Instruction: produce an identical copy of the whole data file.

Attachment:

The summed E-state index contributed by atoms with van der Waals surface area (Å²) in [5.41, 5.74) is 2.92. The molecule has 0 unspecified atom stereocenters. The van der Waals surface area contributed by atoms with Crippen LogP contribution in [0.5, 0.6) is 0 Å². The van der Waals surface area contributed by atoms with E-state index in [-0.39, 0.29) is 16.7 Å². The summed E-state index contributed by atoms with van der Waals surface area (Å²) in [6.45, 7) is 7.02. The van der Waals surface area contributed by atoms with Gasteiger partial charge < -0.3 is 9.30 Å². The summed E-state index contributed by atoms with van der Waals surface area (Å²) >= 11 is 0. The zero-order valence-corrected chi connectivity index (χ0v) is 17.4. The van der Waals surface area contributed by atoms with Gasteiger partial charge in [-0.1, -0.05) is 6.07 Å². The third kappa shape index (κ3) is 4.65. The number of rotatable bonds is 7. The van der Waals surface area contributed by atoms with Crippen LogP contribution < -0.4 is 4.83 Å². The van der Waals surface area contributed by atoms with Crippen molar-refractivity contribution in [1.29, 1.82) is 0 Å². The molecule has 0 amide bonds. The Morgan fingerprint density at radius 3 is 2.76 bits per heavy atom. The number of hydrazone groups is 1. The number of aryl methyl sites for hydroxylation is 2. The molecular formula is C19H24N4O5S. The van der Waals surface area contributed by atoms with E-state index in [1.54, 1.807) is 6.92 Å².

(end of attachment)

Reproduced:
The summed E-state index contributed by atoms with van der Waals surface area (Å²) in [5.41, 5.74) is 2.92. The molecule has 0 unspecified atom stereocenters. The van der Waals surface area contributed by atoms with Crippen LogP contribution in [0.5, 0.6) is 0 Å². The van der Waals surface area contributed by atoms with E-state index in [-0.39, 0.29) is 16.7 Å². The summed E-state index contributed by atoms with van der Waals surface area (Å²) in [6.45, 7) is 7.02. The van der Waals surface area contributed by atoms with Gasteiger partial charge < -0.3 is 9.30 Å². The summed E-state index contributed by atoms with van der Waals surface area (Å²) >= 11 is 0. The zero-order valence-corrected chi connectivity index (χ0v) is 17.4. The van der Waals surface area contributed by atoms with Gasteiger partial charge in [-0.1, -0.05) is 6.07 Å². The third kappa shape index (κ3) is 4.65. The number of rotatable bonds is 7. The van der Waals surface area contributed by atoms with Crippen LogP contribution < -0.4 is 4.83 Å². The van der Waals surface area contributed by atoms with Crippen molar-refractivity contribution in [1.29, 1.82) is 0 Å². The molecule has 0 amide bonds. The Morgan fingerprint density at radius 3 is 2.76 bits per heavy atom. The number of hydrazone groups is 1. The number of aryl methyl sites for hydroxylation is 2. The molecular formula is C19H24N4O5S. The van der Waals surface area contributed by atoms with E-state index in [1.54, 1.807) is 6.92 Å².